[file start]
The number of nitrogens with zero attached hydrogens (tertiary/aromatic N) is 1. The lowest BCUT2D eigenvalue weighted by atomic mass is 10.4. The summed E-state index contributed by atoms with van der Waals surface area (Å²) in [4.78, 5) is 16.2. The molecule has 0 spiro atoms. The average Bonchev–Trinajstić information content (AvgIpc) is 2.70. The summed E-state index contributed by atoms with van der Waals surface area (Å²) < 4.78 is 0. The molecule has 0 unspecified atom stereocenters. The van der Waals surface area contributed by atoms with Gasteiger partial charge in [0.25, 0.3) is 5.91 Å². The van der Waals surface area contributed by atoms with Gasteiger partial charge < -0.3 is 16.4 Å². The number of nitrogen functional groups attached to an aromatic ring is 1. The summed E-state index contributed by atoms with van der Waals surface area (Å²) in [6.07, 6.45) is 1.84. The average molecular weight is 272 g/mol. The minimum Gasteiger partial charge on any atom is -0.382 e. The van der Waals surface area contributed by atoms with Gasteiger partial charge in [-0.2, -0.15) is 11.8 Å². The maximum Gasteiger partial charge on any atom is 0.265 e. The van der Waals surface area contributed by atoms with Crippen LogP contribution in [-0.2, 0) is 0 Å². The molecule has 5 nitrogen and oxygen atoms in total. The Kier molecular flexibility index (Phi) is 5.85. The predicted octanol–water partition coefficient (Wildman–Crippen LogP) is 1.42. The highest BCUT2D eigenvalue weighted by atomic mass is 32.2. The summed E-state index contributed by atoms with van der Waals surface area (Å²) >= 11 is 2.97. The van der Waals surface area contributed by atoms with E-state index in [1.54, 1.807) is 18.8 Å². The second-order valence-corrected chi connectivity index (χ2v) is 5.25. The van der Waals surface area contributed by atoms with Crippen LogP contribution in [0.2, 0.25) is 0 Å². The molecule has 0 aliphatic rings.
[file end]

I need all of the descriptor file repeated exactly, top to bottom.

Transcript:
The number of nitrogens with zero attached hydrogens (tertiary/aromatic N) is 1. The lowest BCUT2D eigenvalue weighted by atomic mass is 10.4. The summed E-state index contributed by atoms with van der Waals surface area (Å²) in [4.78, 5) is 16.2. The molecule has 0 spiro atoms. The average Bonchev–Trinajstić information content (AvgIpc) is 2.70. The summed E-state index contributed by atoms with van der Waals surface area (Å²) < 4.78 is 0. The molecule has 0 unspecified atom stereocenters. The van der Waals surface area contributed by atoms with Gasteiger partial charge in [0.25, 0.3) is 5.91 Å². The van der Waals surface area contributed by atoms with Gasteiger partial charge < -0.3 is 16.4 Å². The number of nitrogen functional groups attached to an aromatic ring is 1. The summed E-state index contributed by atoms with van der Waals surface area (Å²) in [6.07, 6.45) is 1.84. The average molecular weight is 272 g/mol. The minimum Gasteiger partial charge on any atom is -0.382 e. The van der Waals surface area contributed by atoms with Gasteiger partial charge in [-0.2, -0.15) is 11.8 Å². The maximum Gasteiger partial charge on any atom is 0.265 e. The van der Waals surface area contributed by atoms with Crippen LogP contribution in [-0.2, 0) is 0 Å². The molecule has 5 nitrogen and oxygen atoms in total. The Kier molecular flexibility index (Phi) is 5.85. The predicted octanol–water partition coefficient (Wildman–Crippen LogP) is 1.42. The highest BCUT2D eigenvalue weighted by atomic mass is 32.2. The summed E-state index contributed by atoms with van der Waals surface area (Å²) >= 11 is 2.97. The van der Waals surface area contributed by atoms with E-state index in [1.54, 1.807) is 18.8 Å². The second-order valence-corrected chi connectivity index (χ2v) is 5.25. The van der Waals surface area contributed by atoms with Crippen LogP contribution in [0.2, 0.25) is 0 Å². The molecule has 0 aliphatic rings.